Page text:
What’s up with the W boson mass?

Duke physics professor Ashutosh Kotwal always tells his students to work through problem sets independently before consulting with classmates.

If you discuss too much with each other right from the beginning, you might end up reproducing someone else’s thoughts,” he says. “Take your best shot and see how far you can go. Once you get to the end, then—and only then—get together with your colleagues and compare

As researchers, Kotwal and his colleagues apply this same methodology. Independent teams of scientists tackle the same fundamental problems using distinct detectors and techniques. Only after making their measurement do the physicists compare their methodology and results with those from other experiments.

But unlike for Kotwal’s students, the right answer is not listed in the back of a book.

“We’re searching for the facts with as much rigor as we can,” Kotwal says. “I think that the excitement of figuring something out is almost as much as what the answer will be.”

Kotwal works on the CDF experiment at the US Department of Energy’s Fermi National Accelerator Laboratory. For the last 27 years, he and his colleagues have worked on measuring the mass of the W boson, a fundamental particle responsible for nuclear fusion and decay. They published their most recent measurement in the journal Science in April. 

Since the W boson was discovered in 1983, physicists on eight different experiments have measured its mass a total of 10 times. Every other time, the measurement has fit within the range predicted by the Standard Model. But this time, to the surprise of everyone, it did not; it came in higher than expected.

“We knew that CDF was working on this,” says Mika Vesterinen, a researcher at the University of Warwick. “We could extrapolate from their previous measurement in 2012 and guess what the uncertainty was going to be. But the central value was a complete shock. We were not expecting that.”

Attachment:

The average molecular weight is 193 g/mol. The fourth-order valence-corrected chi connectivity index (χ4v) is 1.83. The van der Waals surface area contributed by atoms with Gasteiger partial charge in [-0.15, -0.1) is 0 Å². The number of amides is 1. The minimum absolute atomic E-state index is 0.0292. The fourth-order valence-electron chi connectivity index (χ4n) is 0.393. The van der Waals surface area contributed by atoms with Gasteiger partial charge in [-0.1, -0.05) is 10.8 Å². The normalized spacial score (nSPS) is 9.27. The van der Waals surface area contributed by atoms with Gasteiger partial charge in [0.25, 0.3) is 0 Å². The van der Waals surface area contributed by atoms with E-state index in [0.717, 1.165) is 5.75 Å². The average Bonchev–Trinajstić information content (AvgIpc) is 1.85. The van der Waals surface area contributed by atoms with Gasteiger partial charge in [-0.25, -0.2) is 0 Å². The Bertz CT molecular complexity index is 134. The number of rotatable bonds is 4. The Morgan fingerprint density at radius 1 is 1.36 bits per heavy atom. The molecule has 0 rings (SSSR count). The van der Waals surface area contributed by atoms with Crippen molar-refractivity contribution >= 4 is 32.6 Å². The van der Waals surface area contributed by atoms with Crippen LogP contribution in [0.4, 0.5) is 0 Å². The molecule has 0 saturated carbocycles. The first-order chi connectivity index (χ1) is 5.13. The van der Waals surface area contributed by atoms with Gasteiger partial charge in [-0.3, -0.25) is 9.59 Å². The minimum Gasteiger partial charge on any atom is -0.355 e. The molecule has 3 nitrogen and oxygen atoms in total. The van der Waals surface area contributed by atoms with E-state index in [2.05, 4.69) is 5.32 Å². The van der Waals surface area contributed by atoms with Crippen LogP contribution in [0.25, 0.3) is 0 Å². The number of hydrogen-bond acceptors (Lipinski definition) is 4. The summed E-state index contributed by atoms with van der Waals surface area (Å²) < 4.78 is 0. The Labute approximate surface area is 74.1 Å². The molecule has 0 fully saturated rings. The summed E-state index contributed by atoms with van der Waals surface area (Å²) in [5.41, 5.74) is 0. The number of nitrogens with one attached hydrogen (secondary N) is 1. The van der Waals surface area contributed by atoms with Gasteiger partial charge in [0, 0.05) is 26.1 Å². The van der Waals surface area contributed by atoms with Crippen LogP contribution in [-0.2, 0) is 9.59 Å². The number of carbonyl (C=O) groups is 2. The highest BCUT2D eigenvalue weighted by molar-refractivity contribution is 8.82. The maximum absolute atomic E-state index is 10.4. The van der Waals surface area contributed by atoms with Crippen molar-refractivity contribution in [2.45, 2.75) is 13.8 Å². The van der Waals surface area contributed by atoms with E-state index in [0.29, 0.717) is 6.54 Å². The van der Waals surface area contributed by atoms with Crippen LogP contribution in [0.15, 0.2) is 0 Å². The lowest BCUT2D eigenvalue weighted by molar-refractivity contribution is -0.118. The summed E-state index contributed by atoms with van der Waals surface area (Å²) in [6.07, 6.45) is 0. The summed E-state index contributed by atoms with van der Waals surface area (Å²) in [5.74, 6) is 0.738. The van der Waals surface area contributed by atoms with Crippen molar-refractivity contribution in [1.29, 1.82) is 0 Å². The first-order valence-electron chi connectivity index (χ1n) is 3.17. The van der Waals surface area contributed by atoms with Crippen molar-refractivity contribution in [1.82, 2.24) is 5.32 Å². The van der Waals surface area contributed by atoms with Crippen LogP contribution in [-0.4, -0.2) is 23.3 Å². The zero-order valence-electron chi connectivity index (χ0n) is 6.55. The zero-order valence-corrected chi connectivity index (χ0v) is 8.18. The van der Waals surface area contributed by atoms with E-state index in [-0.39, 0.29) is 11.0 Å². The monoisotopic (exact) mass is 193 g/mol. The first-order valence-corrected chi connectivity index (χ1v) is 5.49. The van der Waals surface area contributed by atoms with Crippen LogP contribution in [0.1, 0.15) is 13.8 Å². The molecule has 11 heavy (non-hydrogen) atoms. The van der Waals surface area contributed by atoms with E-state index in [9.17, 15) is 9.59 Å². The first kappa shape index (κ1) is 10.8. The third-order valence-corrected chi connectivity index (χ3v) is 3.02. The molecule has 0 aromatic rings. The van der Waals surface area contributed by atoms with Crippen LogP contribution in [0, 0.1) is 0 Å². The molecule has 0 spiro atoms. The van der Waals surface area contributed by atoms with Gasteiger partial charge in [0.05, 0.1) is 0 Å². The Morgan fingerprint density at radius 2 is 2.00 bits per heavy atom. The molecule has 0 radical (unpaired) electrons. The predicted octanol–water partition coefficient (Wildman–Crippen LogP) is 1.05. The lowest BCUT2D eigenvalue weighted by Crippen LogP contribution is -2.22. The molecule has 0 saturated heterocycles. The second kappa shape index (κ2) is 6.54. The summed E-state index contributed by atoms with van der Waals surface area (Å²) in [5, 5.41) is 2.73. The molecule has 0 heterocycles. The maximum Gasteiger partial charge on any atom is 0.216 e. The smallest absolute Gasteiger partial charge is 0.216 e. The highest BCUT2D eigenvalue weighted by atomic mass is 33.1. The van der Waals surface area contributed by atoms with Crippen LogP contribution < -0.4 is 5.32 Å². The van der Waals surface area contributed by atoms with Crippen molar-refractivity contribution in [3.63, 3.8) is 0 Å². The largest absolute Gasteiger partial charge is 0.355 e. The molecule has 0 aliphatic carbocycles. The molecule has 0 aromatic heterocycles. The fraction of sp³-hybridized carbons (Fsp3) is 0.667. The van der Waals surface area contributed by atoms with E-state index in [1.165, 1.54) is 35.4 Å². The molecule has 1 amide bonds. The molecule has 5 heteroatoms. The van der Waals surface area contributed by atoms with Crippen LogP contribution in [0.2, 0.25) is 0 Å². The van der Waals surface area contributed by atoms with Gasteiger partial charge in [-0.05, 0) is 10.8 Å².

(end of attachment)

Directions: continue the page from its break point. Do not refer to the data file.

Theorists immediately published dozens of papers speculating what new physics could be bolstering the W boson’s mass. “It’s not in agreement with the theory, so something must be wrong,” says Matthias Schott, an experimental physicist and professor at Johannes Gutenberg University Mainz. “Either our theory is wrong, or the measurement is wrong.”

A balancing act

In astronomy, the masses and motions of different celestial bodies affect one another. These connections allow scientists to use the measurements they know to solve for the ones they don’t. Perturbations in Uranus’ orbit, for example, allowed scientists to infer the existence of Neptune long before they were able to see it with a telescope.

Fundamental particles participate in a similar balancing act, the rules of which are outlined by the Standard Model, the best description scientists have of the subatomic world. The better scientists understand one particle, the better they can estimate the properties of others. 

Schott remembers applying this principle to his work as an ATLAS fellow at CERN shortly before the start-up of the Large Hadron Collider. “Before the Higgs boson discovery, we used the W boson mass to restrict the range where the Higgs boson could be,” Schott says.

After the Higgs boson was discovered, scientists ran the equations in reverse to predict the mass of the W boson more precisely. “When we discovered the Higgs in 2012, it changed the game,” he says. “The Standard Model can predict the W boson mass with amazing precision. You measure several quantities—one of which is the Higgs boson—put them into a big formula, and you get back the predicted W boson mass.”

According to Schott, if the new CDF measurement is correct, then it means something must be missing from the theory. “It would mean we forgot something in the prediction,” he says. “There would need to be new physics.”

However, scientists still have more to investigate before they assume that’s the case. While many measurements in physics line up, it’s not uncommon for the results of different experiments to disagree. 

The mass of the W boson has been particularly enigmatic because W bosons are notoriously difficult to measure.

Reference: Fermi Lab

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